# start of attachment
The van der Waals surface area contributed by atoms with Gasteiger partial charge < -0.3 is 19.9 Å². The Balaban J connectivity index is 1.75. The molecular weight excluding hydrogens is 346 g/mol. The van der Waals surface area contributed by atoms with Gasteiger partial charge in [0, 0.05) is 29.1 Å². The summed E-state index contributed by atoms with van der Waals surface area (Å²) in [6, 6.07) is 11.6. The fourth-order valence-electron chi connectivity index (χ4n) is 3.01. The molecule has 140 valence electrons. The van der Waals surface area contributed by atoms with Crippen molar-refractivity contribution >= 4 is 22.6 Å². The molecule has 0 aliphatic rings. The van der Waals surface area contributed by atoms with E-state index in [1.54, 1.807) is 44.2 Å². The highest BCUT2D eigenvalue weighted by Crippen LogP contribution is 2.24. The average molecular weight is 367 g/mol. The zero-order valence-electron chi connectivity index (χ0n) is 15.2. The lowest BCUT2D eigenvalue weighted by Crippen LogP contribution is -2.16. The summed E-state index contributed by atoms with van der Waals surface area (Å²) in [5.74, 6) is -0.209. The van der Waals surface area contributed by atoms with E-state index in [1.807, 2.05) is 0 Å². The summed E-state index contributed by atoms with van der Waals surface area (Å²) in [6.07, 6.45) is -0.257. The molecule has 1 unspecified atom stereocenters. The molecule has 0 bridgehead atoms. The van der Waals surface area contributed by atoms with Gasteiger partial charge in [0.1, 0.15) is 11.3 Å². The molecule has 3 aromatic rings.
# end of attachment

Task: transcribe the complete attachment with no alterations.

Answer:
The van der Waals surface area contributed by atoms with Gasteiger partial charge < -0.3 is 19.9 Å². The Balaban J connectivity index is 1.75. The molecular weight excluding hydrogens is 346 g/mol. The van der Waals surface area contributed by atoms with Gasteiger partial charge in [0, 0.05) is 29.1 Å². The summed E-state index contributed by atoms with van der Waals surface area (Å²) in [6, 6.07) is 11.6. The fourth-order valence-electron chi connectivity index (χ4n) is 3.01. The molecule has 140 valence electrons. The van der Waals surface area contributed by atoms with Crippen molar-refractivity contribution >= 4 is 22.6 Å². The molecule has 0 aliphatic rings. The van der Waals surface area contributed by atoms with E-state index in [1.54, 1.807) is 44.2 Å². The highest BCUT2D eigenvalue weighted by Crippen LogP contribution is 2.24. The average molecular weight is 367 g/mol. The zero-order valence-electron chi connectivity index (χ0n) is 15.2. The lowest BCUT2D eigenvalue weighted by Crippen LogP contribution is -2.16. The summed E-state index contributed by atoms with van der Waals surface area (Å²) in [5.74, 6) is -0.209. The van der Waals surface area contributed by atoms with E-state index in [1.807, 2.05) is 0 Å². The summed E-state index contributed by atoms with van der Waals surface area (Å²) in [6.07, 6.45) is -0.257. The molecule has 1 unspecified atom stereocenters. The molecule has 0 bridgehead atoms. The van der Waals surface area contributed by atoms with Gasteiger partial charge in [0.1, 0.15) is 11.3 Å². The molecule has 3 aromatic rings.